Error-ridden University of Arizona press release hypes studyby Jonathan DuHamel on Jul. 16, 2011, under Climate change
It is sometimes amusing to see how scientific papers are promoted by university communications departments. The study in question is modestly titled “The role of ocean thermal expansion in Last Interglacial sea level rise.” (Full citation below.) That’s not nearly as exciting as the alarmist headline of the press release:”Rising Oceans – Too Late to Turn the Tide?”
I don’t have a problem with the basic premise of the paper itself but I do have a problem with the press release . The basic premise of the paper is “Melting ice sheets contributed much more to rising sea levels than thermal expansion of warming ocean waters during the Last Interglacial Period.” I agree.
Within the press release is this sentence: “But the question remains: How much of that will be due to ice sheets melting as opposed to the oceans’ 332 billion cubic miles of water increasing in volume as they warm up?” 332 BILLION? That is hyperbole since the actual volume of the ocean is 332 MILLION cubic miles (see here and here). Okay, maybe that’s just a typo, but should not communications departments proofread their papers and have enough scientific knowledge to recognize a mistake, especially if they write about scientific research?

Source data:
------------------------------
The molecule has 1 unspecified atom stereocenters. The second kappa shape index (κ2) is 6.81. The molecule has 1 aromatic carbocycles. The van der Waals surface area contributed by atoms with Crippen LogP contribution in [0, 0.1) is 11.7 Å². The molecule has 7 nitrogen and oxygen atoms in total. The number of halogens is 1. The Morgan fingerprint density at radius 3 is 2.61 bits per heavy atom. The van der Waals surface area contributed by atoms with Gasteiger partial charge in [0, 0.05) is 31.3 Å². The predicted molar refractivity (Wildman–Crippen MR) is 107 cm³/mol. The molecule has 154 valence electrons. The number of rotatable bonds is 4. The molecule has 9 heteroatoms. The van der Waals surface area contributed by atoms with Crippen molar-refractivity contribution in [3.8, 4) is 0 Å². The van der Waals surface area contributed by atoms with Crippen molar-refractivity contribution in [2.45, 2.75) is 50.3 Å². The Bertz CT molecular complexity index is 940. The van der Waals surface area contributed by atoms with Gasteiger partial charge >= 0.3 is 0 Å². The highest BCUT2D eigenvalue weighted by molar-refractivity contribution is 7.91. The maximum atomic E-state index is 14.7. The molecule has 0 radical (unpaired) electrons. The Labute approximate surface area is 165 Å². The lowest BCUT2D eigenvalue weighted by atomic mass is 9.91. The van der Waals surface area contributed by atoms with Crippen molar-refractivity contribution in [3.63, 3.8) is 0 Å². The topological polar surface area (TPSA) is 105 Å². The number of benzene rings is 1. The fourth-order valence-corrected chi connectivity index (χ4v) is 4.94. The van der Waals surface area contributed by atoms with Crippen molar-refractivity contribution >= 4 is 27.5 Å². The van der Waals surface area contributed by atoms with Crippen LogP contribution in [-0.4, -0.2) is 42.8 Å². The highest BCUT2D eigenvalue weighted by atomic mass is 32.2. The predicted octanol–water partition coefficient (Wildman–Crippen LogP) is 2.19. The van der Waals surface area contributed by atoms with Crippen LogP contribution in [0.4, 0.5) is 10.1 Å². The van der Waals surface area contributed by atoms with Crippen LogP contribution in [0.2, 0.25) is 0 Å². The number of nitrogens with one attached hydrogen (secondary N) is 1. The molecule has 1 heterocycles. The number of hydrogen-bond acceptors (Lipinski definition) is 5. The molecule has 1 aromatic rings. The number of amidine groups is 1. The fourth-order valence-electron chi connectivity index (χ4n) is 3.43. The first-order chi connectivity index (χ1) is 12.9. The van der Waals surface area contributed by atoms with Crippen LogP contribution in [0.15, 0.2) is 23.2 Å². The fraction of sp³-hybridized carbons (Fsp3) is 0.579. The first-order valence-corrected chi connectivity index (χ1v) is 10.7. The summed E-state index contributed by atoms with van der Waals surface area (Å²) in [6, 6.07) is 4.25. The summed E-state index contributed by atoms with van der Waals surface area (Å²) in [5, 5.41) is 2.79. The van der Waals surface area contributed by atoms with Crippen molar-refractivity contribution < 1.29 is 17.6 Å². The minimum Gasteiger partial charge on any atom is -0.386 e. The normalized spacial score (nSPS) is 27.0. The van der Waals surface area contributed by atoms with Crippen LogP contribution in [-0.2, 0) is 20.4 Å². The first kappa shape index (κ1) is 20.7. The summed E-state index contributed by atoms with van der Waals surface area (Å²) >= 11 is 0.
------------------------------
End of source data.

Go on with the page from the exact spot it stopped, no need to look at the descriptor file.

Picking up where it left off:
But apparently the English language is also a challenge. Consider this sentence that captions an accompanying photo: “If sea levels rose to where they were during the Last Interglacial Period, large parts of the Gulf of Mexico would be under water…” The Gulf of Mexico is water. Of course the intended meaning is that if sea level rose, then the land along the coast of the Gulf of Mexico would be flooded.
And, there is this almost obligatory agenda-driven sentence in the press release: “As the world’s climate becomes warmer due to increased greenhouse gases in the atmosphere, sea levels are expected to rise by up to three feet by the end of this century.” If the writer of the press release or the authors of the paper have some physical evidence that greenhouse gases, specifically carbon dioxide, cause significant warming, I would be most grateful to learn of such evidence because I have yet to find any.
The contention that sea level will rise at least three feet by the end of the century is highly speculative. The rate of sea level rise is decreasing in spite of rising carbon dioxide in the atmosphere.
Questionable statements and spin in press releases are not confined to the University of Arizona. Unfortunately, this practice is becoming too common, perhaps in an effort to grab headlines and grants. It would be nice to see press releases written in the “Dragnet style:” just the facts Ma’am.
McKay, N., J. T. Overpeck, and B. Otto-Bliesner (2011). The role of ocean thermal expansion in Last Interglacial sea level rise. Geophys. Res. Lett., doi:10.1029/2011GL048280, in press.
Update: I notice that the University of Arizona has corrected the two errors that I pointed out in its press release. Good for them.